As natural as it is for dogs to let out loud barks, the noise may become excessive and disruptive. While you shouldn't realistically expect for your dog's barking to cease altogether, there are still a few steps you can take to get your dog on the path toward peace and quiet. It's all about striking a balance between obedience and love.
Pay close attention to your dog's state of mind, especially when it goes on a barking spree. Chances are it is experiencing some sort of emotion and using barking as a means of releasing energy. Your dog might be startled, afraid or in need of some interaction. This attentive observation is particularly important for dogs who are left alone for long periods of time. Once you begin to understand what makes your dog bark, you can intervene with the appropriate training method for breaking the habit.
Spend time doing brief training sessions with the dog while you are at home. To do this, choose a simple command that you will use each time the dog is barking. This can be as simple as "hush" or "stop." During training, give praise in the form of a treat each time the dog follows the command to stop barking. Seize those quiet seconds and shower the dog with love. This will, over time, teach the dog to shorten barking sessions.
Take advantage of your dog's short attention span by using distracting sounds as a training tool. When the dog begins to bark, dial the number for a phone in the house that rings abruptly. You can also use other loud sounds, such as the tearing of Velcro, to quickly take the dog's attention away from barking. The unfamiliar sound should give the dog something new to investigate and take its attention away from the act of barking. Eventually, this can help break the habit.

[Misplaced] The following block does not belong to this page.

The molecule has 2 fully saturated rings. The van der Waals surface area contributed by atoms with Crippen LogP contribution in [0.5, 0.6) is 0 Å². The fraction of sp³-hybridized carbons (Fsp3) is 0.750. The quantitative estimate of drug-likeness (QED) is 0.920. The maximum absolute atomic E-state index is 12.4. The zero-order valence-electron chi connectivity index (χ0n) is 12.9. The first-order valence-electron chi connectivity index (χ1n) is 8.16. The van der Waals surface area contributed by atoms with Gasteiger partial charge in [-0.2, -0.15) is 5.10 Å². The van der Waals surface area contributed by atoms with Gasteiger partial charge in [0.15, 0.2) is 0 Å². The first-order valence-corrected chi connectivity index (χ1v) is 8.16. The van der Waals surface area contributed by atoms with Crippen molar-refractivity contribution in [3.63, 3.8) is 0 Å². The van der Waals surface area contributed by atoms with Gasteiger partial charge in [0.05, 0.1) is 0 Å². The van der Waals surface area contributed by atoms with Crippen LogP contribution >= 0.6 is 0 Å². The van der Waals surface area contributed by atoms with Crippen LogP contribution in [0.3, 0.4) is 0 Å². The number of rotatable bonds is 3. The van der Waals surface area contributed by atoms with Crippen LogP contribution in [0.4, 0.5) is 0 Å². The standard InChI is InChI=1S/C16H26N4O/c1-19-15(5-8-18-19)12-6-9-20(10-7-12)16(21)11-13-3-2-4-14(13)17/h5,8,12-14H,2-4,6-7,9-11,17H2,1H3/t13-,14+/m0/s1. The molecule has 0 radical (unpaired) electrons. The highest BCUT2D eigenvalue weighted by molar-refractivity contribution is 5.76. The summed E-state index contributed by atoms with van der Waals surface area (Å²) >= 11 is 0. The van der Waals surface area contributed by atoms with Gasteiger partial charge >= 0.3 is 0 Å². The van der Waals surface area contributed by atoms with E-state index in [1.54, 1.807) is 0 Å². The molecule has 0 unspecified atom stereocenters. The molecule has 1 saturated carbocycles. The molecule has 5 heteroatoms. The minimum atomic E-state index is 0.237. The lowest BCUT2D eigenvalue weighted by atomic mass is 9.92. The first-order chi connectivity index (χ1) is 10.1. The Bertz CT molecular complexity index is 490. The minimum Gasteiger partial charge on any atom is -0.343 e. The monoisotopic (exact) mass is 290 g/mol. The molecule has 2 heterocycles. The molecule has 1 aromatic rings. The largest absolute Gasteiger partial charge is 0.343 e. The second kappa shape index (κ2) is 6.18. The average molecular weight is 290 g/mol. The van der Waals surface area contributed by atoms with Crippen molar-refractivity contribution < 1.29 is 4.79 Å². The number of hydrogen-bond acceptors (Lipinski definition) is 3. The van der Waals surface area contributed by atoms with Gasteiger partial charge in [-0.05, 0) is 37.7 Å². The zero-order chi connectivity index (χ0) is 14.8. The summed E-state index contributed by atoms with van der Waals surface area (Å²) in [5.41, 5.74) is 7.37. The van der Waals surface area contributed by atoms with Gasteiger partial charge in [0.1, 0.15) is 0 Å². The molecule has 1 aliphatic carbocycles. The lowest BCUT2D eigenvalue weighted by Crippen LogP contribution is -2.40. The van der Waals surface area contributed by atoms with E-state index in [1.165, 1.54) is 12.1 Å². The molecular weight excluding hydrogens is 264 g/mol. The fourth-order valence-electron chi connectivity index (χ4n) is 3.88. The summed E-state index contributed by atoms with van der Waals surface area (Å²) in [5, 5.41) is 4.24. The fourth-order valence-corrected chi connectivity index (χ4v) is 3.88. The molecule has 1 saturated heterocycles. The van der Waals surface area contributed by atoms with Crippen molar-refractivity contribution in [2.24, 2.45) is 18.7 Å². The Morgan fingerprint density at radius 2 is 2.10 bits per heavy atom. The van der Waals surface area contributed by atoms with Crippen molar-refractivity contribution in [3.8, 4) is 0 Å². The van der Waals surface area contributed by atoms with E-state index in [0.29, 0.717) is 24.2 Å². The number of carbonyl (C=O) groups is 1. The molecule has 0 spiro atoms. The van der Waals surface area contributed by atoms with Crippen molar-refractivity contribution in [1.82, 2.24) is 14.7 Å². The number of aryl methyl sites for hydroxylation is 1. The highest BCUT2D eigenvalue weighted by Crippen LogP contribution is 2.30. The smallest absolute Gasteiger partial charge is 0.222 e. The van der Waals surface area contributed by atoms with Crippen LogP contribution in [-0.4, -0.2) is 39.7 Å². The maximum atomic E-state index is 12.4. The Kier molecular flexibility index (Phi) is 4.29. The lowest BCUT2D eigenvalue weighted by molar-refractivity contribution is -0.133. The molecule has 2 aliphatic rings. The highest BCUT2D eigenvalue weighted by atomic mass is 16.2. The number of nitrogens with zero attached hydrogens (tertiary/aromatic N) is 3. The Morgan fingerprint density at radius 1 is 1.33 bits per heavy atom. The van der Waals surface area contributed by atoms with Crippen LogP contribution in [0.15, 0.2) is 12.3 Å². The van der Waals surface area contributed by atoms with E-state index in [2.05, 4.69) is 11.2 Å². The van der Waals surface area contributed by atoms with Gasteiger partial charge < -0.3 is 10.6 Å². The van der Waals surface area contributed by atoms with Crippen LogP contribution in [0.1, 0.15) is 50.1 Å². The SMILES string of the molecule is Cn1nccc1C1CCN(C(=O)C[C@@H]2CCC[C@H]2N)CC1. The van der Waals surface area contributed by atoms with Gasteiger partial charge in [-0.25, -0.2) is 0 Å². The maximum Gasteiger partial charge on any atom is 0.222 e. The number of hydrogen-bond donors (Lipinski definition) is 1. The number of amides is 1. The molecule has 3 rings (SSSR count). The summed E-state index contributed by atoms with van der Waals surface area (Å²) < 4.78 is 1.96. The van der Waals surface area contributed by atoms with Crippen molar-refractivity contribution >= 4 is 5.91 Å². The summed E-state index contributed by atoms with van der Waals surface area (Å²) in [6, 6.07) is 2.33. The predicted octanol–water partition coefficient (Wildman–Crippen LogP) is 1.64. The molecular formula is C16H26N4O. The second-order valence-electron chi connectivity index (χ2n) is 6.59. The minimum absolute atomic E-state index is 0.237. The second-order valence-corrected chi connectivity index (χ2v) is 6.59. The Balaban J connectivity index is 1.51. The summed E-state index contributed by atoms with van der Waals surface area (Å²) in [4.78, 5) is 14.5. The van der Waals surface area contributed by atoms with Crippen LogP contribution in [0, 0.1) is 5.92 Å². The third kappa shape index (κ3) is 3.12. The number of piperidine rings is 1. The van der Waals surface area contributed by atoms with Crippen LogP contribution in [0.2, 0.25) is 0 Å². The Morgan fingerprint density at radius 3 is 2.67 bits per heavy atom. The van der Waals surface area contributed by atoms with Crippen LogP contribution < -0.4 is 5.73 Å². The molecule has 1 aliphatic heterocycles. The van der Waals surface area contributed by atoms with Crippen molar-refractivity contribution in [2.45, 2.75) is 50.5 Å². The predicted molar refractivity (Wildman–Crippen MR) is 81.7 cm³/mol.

Plan ahead to keep the dog busy if you'll be away from home for the day or longer. The dog needs some sort of interaction or attention, even if it's just noise from a radio or a cozy seat by the window to watch people walk by. Your training efforts are useless if the dog becomes so bored during the day that it resorts to the endless barking habit. Additionally, if you come home and spend lots of time socializing and exercising the dog, it's more likely to relax and rest well during the day while you're gone.
Use an anti-bark collar as a last resort in your battle against barking. These devices use different methods to physically alert the dog once it barks. Some anti-bark collars work by sending a shock through the dog's body, while others release a brief spray of citronella to grab the dog's attention. Since anti-bark collars are not all the same, it's important to consider your pet's sensitivity when purchasing one. With this form of training, involving no positive reinforcement, you can expect quick results.
Small dogs could suffer extreme stress as a result of anti-bark collars. Check with a veterinary professional before using one.
It's important not to rely on the anti-bark collar as the only training method, since dogs will likely learn the difference between barking when it is on and when it is off.
Items You Will Need
- Dog treats
- Anti-bark collar
- It's important not to rely on the anti-bark collar as the only training method, since dogs will likely learn the difference between barking when it is on and when it is off.
- Small dogs could suffer extreme stress as a result of anti-bark collars. Check with a veterinary professional before using one.
Since 2006, Pilar Ethridge has had the pleasure of honing her writing skills as the assistant editor of the newsletter from a Washington, D.C. nonprofit organization. Her interests include children's media, film, American pop culture, crafts, and performing arts in general. Based in Southern California, Ethridge received a Bachelor of Arts degree in liberal studies from the University of California.